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Your condo or HOA hired a lot of vendors and made plenty of disbursements this past year. These vendors were not employees of the association yet were paid substantial sums of money over the course of the year for the goods and services they provided. The IRS requires that businesses, even “not for profit” businesses such as condominium associations and HOAs, to provide a record of the monies paid by the business to these vendors by using one variation or another of Form 1099. It’s not just a suggestion; it’s the law! Additionally, depending on what other items the association has paid for, Form 1099 expenses can offset the amount of tax a condominium association or HOA owes.

Form 1099-MISC (miscellaneous) is the most familiar form of 1099 that most condo and homeowners’ associations have used in the past. As of 2020, there is a new kid on the block – the1099-NEC (non-employee compensation) form. The new form is used to report self-employment income while the 1099-MISC form is now used to report miscellaneous income such as rent or payments to an attorney. Any expenditures greater than $600 in a calendar year should be reported on a Form 1099 in accordance with IRS rules.

Accurate recordkeeping is paramount to accurate 1099 preparation. The IRS requires the filer of the 1099 to provide the Taxpayer Identification Number (TIN) for anyone that is to receive a 1099. A best practice is to require that a payee furnish their TIN (often requiring a W-9 with TIN and mailing address) to the payor prior to payment being issued (and updating the accounting system). The more payees, the more records the association must keep. Additionally, vendors that are corporations do not typically have to be reported when filing 1099s. If a condominium or HOA has engaged the services of a management company and that company is issuing payments, they would also incur the burden of filing the 1099s. As you can see, the whole matter can be quite “taxing” if you’ll pardon the pun.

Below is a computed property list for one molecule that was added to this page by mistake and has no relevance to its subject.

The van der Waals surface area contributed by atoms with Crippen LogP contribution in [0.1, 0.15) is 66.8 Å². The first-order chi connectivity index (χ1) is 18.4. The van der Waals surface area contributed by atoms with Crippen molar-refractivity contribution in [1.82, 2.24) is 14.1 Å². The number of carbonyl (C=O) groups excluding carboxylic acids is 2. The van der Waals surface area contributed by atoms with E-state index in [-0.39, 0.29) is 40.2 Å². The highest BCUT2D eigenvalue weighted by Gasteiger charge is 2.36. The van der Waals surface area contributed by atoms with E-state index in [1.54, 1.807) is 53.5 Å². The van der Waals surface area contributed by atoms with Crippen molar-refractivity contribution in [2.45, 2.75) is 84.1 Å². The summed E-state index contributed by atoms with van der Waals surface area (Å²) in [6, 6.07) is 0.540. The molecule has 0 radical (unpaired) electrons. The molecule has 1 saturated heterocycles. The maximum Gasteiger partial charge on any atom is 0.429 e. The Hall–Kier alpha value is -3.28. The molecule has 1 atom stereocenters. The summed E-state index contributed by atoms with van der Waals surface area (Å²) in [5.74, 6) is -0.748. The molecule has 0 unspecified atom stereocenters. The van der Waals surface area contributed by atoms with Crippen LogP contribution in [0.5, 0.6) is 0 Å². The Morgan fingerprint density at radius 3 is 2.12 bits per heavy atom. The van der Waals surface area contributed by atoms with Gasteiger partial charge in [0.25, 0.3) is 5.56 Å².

The condo or HOA can also be subject to penalties for several reasons: failure to file timely, missing information or incorrect information. The penalties start at $50.00 and can go as high as $280.00 per form.  The penalty amounts change depending on the date of filing. It is important to remember that 1099 filings are due by January 31st to the vendor and February 28th to the IRS.

For many associations, it just makes sense to outsource this work. Recordkeeping and issuing year-end 1099s without expert help can just be plain tricky. Simple mistakes can cause the association to be outside of compliance and/or miss opportunities to offset their revenue, which can increase their tax burden. Using an outsourced HOA and condominium association record and bookkeeping service like Community Financials is one way to make sure your condominium association or HOA’s 1099s are filed accurately and timely. It reduces risk and can help the association save money.